11 September 2007

People who need to STFU.

So, I'm driving home from work and listening to the radio.

Democratic Congresscritter is quoted as opining that the Maliki government needs to be "sent a message" and that this message should consist of withdrawing all US troops from Iraq.

If you're that stupid, please don't talk about Iraq.

Without US troops in Iraq, what possible incentive could the Maliki government have for not retrenching, holding what he can, and preparing to try to ride out a real disaster?

We aren't "sending messages" here, we are talking about people's lives. And withdrawing from Iraq removes our ability to influence the situation in any way.

I know Maliki is not moving towards political goals as fast as the US would like. I'm not 100% thrilled with him either.

But some days, that's just not how politics works in the Middle East.


Blogger Consul-At-Arms said...

This whole "sending a message" thing goes back at least to Vietnam, when B-52's were employed to "send a message."

You don't use B-52's (or troop withdrawals) to send a message. That's what Western Union (or Instant Messaging) is for.

Use B-52's to deliver payloads over target and withdraw troops upon mission completion.

It's really that simple.

8:45 AM  
Anonymous Anonymous said...

Eh, the whole 'sending them a message' thing was a big part of the media blitz to hype people up before the war, too.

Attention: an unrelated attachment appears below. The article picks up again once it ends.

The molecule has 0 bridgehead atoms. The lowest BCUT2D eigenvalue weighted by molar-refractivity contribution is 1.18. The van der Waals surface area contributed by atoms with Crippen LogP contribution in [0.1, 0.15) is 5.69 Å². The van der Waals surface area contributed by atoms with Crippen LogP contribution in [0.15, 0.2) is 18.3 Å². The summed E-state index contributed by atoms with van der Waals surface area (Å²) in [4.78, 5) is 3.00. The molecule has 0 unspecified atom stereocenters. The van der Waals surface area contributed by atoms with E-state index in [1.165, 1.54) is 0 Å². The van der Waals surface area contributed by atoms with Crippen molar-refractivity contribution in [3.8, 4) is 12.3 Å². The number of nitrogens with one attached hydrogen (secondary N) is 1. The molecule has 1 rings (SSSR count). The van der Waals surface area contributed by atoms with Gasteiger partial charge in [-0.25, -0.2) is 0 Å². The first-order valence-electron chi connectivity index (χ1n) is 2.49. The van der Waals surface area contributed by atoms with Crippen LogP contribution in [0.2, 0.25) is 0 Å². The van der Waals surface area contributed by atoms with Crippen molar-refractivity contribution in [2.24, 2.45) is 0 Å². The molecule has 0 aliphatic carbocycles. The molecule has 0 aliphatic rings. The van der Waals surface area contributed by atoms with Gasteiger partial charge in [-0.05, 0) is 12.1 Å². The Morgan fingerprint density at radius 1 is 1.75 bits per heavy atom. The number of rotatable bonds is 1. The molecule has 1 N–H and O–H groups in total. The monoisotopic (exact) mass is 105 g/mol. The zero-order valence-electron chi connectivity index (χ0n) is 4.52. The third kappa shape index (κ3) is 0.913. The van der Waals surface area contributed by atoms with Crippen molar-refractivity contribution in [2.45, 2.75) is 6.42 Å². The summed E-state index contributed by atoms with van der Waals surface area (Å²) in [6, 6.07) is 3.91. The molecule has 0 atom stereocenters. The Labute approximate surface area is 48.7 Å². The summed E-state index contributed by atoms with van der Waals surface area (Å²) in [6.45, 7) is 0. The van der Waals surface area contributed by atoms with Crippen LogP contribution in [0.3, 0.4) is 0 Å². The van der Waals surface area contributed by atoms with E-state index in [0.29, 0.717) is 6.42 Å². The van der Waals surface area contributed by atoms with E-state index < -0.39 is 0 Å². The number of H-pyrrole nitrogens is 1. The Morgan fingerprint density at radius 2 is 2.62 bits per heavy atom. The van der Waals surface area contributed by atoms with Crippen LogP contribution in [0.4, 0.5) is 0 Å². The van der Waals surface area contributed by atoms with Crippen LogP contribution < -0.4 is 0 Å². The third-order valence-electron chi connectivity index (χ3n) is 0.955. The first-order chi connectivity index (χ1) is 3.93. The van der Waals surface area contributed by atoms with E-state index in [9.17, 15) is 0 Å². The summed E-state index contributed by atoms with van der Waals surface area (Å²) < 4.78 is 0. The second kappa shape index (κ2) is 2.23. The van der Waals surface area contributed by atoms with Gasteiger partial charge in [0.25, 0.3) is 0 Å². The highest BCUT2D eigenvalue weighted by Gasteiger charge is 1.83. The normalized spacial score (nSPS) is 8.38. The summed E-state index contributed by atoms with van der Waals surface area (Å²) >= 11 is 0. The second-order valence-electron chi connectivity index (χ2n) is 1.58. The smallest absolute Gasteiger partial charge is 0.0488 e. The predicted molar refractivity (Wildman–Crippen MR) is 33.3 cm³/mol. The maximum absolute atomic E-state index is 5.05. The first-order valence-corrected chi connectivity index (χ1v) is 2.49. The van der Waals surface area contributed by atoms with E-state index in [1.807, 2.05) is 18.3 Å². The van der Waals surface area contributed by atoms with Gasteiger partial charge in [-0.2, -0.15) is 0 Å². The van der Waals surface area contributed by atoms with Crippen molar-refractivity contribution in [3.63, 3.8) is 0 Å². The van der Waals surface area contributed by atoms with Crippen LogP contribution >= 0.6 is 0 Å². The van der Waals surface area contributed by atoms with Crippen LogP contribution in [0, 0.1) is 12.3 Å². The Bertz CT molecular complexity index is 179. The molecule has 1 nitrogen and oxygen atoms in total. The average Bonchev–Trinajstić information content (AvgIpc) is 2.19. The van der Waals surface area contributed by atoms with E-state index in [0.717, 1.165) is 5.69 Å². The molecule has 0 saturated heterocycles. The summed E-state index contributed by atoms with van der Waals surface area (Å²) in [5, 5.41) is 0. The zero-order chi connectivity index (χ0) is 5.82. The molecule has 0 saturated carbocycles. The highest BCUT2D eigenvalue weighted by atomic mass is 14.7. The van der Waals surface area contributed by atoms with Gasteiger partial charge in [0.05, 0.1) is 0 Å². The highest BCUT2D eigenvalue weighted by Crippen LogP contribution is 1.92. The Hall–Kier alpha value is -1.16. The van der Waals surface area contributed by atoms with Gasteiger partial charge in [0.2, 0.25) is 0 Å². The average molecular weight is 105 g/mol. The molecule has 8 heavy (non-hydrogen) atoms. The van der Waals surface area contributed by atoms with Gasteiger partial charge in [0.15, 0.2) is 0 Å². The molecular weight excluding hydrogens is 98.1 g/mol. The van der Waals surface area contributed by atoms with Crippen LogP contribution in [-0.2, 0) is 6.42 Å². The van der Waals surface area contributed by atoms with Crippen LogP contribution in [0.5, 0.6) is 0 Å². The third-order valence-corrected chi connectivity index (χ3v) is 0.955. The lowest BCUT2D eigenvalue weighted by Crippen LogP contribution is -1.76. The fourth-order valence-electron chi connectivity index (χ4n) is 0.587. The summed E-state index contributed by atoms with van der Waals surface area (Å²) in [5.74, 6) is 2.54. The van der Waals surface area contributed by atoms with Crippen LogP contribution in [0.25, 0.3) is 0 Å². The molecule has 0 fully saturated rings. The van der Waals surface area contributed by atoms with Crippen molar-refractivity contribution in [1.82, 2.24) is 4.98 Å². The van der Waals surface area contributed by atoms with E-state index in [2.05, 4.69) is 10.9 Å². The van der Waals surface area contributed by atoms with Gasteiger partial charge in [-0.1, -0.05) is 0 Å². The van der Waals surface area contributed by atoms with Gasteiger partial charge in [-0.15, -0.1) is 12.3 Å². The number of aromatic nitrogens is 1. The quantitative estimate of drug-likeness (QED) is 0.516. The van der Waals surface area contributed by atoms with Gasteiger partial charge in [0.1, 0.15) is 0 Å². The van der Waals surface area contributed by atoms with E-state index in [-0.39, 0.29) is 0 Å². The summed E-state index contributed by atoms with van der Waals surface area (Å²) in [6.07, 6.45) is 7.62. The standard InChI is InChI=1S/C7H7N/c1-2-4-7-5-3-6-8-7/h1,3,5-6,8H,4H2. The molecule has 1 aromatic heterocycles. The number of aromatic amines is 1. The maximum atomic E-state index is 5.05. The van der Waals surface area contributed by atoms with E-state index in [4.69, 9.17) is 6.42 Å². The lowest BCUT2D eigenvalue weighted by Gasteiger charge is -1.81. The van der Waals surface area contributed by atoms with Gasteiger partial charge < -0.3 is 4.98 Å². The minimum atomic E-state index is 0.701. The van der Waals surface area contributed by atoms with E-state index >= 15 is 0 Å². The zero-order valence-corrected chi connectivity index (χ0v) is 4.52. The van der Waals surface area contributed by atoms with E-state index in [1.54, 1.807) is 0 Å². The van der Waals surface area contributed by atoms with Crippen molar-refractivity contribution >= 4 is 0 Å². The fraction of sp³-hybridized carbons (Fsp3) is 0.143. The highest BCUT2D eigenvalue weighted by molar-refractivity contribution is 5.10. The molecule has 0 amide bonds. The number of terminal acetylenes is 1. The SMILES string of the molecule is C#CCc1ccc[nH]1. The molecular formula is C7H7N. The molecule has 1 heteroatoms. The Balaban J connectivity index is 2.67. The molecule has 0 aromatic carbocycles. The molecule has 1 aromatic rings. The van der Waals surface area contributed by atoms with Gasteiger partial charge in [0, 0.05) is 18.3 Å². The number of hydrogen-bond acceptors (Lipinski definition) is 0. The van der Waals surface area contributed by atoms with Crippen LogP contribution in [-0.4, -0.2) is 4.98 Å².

Here's a good example of 'sending a message' as a justification for the war:


In this case, the message was american troops 'going house to house' to tell the islamic world 'suck on this' was 'what this war was about'.

9:19 AM  
Anonymous Bill McD said...

whups, that was me.

9:19 AM  
Blogger Chris said...

My own viewpoint on this matter is colored heavily by Michael Yon's observations. He has several EXCELLENT observations in his various articles.

Fundamentally, he says (and I agree) that political processes are uglier than military ones. He mentions the discussion of the Iraqi flag and the words 'Allah is Great' (in Saddams' handwriting) is written on it. By comparison, he brings up the 'under God' controversy in our own Pledge of Allegiance, and how divided America is over such a simple matter. America cannot come to a workable, livable political compromise over this small matter, so how can the Iraqis be expected to be any different?

The fundamental difference between Iraqi political factions and American political factions is that the Iraqi political factions are more heavily armed. Suppose, for a moment, the the People United for the Separation of Church and State were all armed with AK's and RPG's, instead of press conferences and picket lines. How many US churches would be attacked?

So the fact that Maliki is not making great progress in moving Iraq forward with political progress bothers me little. He is an elected Head of State, and if her merely finishes his term unassasinated, he will have accomplished much.

Politics in any democracy is slow and ugly. It is that very ugliness that is its charm. Contrast the ugliness of American, British or any other democracy in its political change with the ruthless efficiency of Saddam, Stalin or any other genocidal state. The genocidists are efficient, their political processes are direct and linear. To complain that Iraq is not making swift, efficient political process is merely to acknowledge that it IS a democracy at work.

Those that complain longest and loudest about this lack of political progress are also those who overtly admire the thugocracies of the world. There is a logical connection between these POV's.

2:16 PM  

Post a Comment

Links to this post:

Create a Link

<< Home